Speaking and Listening: Finding your Voice in all of your Languages

Being the only non-native speaker of the language used in class can be intimidating and you may be tempted to be silent. However, not participating in class discussions limits your experience and the experience of your classmates. Your contributions from a different cultural perspective add to the diversity of ideas and enriches the classroom conversation. In addition, class participation may be part of your grade. The information on this page offers some tips and suggestions on increasing your participation in class, making presentations in a language other than your first, and being understood and understanding in and out of the classroom regardless of the language you are speaking.

Participating in class discussions

Thinking of a question or an answer quickly in a second (or third!) language can be difficult. The word or phrase you want may not come fast enough, or you may need to translate something. You can ease some of that pressure with a little bit of pre-planning. As you are doing the reading or assignment for the next class, think about questions you can ask and write them down. If you have that list available during class, you won’t need to translate the phrases on the spot, and the words will be in front of you.

You can also think about what the professor might ask and be ready to answer that question if it comes up. Professors tend to ask two types of questions:specific factual information from your homework and deeper questions about what you think of the topic. You can prepare for both by predicting what they might be. For the longer answers, you might even practice what you’re going to say in advance to make sure you know the words and grammatical forms to say it. Additionally, you might meet with some of your classmates to discuss the topics and what your professor may ask. As a bonus, all these strategies might also help you deepen your understanding of the topic.  

Preparing presentations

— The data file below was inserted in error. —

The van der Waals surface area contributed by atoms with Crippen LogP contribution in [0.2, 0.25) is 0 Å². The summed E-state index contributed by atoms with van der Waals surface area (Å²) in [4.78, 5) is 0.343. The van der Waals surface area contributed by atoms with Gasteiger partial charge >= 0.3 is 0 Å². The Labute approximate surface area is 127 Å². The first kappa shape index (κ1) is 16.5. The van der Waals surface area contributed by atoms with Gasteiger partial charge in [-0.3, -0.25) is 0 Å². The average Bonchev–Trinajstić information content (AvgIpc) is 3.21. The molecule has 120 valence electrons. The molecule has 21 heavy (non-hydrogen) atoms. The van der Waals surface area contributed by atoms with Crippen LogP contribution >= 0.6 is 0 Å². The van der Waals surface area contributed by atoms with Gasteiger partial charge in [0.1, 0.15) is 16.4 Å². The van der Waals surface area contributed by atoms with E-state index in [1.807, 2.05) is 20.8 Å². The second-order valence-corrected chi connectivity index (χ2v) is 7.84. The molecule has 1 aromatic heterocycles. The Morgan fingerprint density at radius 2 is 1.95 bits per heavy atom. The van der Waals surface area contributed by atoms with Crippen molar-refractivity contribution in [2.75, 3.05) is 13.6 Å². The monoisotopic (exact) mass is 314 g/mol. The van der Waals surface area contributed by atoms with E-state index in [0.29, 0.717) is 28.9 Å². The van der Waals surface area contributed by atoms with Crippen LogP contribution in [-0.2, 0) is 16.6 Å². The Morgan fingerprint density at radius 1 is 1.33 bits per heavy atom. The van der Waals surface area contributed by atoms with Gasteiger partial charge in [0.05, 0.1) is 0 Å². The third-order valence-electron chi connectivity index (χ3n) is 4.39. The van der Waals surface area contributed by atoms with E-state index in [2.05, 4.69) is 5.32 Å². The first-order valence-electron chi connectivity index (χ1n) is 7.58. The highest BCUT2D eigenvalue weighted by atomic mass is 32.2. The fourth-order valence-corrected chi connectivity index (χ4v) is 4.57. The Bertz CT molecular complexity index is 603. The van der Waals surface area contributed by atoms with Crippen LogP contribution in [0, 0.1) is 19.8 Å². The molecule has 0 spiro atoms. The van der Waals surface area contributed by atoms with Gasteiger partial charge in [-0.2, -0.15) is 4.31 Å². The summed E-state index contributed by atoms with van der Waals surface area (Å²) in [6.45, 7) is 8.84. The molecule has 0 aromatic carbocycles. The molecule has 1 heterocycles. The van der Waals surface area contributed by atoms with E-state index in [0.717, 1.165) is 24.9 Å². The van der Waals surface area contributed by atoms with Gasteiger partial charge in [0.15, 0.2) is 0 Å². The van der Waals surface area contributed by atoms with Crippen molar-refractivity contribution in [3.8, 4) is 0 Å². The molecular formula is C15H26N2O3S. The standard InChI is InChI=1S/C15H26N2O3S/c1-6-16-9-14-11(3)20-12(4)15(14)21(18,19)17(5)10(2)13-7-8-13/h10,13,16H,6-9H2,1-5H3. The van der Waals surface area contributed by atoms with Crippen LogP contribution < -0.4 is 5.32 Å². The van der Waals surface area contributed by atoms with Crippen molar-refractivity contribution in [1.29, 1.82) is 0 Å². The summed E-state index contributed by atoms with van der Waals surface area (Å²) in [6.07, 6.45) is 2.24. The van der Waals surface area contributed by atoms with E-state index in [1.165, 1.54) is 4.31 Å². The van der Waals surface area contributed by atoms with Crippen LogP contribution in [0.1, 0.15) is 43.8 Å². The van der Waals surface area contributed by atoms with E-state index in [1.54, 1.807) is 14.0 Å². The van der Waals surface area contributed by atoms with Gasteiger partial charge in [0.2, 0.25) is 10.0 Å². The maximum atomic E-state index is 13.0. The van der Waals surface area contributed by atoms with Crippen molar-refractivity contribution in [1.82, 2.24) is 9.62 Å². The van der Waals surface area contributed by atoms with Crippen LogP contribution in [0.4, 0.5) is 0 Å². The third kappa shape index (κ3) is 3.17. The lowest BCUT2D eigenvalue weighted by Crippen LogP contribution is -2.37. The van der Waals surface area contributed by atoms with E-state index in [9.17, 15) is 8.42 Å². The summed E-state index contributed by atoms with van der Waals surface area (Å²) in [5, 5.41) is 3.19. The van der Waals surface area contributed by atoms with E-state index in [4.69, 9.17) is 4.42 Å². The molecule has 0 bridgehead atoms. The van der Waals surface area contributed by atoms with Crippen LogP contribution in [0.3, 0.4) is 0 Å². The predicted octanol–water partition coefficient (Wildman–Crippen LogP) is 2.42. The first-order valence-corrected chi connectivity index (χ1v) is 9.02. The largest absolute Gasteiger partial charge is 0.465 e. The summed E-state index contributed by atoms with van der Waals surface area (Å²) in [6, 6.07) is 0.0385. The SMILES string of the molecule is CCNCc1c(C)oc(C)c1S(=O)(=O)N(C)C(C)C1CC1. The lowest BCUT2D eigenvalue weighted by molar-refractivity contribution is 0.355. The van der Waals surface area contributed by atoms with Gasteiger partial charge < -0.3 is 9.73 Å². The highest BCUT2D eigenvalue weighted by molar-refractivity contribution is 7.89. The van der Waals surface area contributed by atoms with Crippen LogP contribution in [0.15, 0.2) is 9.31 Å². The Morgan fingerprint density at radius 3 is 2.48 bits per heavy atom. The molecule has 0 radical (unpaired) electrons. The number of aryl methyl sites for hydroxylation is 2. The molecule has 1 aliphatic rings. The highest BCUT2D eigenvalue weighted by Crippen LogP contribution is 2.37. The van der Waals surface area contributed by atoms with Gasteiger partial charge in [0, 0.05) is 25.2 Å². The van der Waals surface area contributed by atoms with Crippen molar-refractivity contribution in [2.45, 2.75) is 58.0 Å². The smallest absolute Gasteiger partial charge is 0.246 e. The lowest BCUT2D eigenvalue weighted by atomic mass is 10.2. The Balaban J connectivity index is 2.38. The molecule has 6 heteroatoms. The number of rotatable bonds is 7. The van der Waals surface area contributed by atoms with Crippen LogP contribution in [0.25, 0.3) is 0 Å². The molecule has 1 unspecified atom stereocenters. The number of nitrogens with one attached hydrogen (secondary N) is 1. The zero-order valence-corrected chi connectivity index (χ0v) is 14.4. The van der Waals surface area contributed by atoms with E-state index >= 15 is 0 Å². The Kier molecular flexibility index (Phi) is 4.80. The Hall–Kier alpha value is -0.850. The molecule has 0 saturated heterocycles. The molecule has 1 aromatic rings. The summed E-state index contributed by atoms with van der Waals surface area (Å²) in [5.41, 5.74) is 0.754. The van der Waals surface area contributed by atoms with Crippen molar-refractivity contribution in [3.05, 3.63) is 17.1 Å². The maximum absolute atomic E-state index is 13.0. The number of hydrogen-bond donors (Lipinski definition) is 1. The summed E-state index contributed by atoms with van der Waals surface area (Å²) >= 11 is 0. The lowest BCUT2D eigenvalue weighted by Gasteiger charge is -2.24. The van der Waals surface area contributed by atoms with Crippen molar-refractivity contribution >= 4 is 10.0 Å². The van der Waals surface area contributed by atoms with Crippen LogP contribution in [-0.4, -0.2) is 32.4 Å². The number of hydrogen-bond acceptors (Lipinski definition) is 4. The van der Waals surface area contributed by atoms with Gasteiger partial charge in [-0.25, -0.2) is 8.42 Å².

One of the biggest mistakes all students make when giving a presentation is speaking too fast. Speaking quickly with nonstandard pronunciation increases the possibility that your audience will struggle to understand you. So, slow down, pause, and give your audience a chance to absorb what you are saying. You can also help your audience follow you by placing keywords or images in a presentation or handout. 

That being said, do not write your whole presentation on Powerpoint slides or a handout. Students who read their presentations tend to speak quickly, in a monotone voice, and to look down, causing their voice to project toward the carpet instead of their audience. Rather than reading, use the same keywords you have in your presentation to remind you what to talk about and practice until you don’t need the whole speech written out. Remember, your audience doesn’t know exactly what you were going to say, so if you change your wording or skip a few lines, they won’t know.  

 Wesleyan provides support for practicing and creating presentations at the Presentation Studio. You can practice with a trained consultant who will provide feedback and advice. In addition, you can make an appointment to go over the assignment and plan your presentation. For more information, go the the Presentation Studios website: https://www.wesleyan.edu/cpi/presentations/

Resources for key phrases that might help during discussions: 

Scripted phrases for English discussions: 


Phrases commonly used in STEM classes: